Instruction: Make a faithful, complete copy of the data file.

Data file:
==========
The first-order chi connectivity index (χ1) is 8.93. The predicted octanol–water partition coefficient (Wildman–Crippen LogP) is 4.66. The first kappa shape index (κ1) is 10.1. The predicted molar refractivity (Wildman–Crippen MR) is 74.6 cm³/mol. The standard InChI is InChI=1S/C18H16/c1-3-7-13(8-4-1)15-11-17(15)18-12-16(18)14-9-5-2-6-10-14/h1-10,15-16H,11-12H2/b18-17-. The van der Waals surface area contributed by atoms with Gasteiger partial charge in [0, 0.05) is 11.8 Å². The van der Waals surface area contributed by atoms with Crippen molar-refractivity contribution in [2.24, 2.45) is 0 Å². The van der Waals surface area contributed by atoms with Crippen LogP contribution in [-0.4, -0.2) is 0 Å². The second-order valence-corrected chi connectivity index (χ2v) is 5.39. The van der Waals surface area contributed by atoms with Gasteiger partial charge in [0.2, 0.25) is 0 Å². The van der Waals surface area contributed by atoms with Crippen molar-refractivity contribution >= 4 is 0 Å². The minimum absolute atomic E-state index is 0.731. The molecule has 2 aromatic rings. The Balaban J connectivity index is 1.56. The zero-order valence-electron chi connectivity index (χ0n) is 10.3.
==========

The first-order chi connectivity index (χ1) is 8.93. The predicted octanol–water partition coefficient (Wildman–Crippen LogP) is 4.66. The first kappa shape index (κ1) is 10.1. The predicted molar refractivity (Wildman–Crippen MR) is 74.6 cm³/mol. The standard InChI is InChI=1S/C18H16/c1-3-7-13(8-4-1)15-11-17(15)18-12-16(18)14-9-5-2-6-10-14/h1-10,15-16H,11-12H2/b18-17-. The van der Waals surface area contributed by atoms with Gasteiger partial charge in [0, 0.05) is 11.8 Å². The van der Waals surface area contributed by atoms with Crippen molar-refractivity contribution in [2.24, 2.45) is 0 Å². The van der Waals surface area contributed by atoms with Crippen LogP contribution in [-0.4, -0.2) is 0 Å². The second-order valence-corrected chi connectivity index (χ2v) is 5.39. The van der Waals surface area contributed by atoms with Gasteiger partial charge in [0.2, 0.25) is 0 Å². The van der Waals surface area contributed by atoms with Crippen molar-refractivity contribution >= 4 is 0 Å². The minimum absolute atomic E-state index is 0.731. The molecule has 2 aromatic rings. The Balaban J connectivity index is 1.56. The zero-order valence-electron chi connectivity index (χ0n) is 10.3.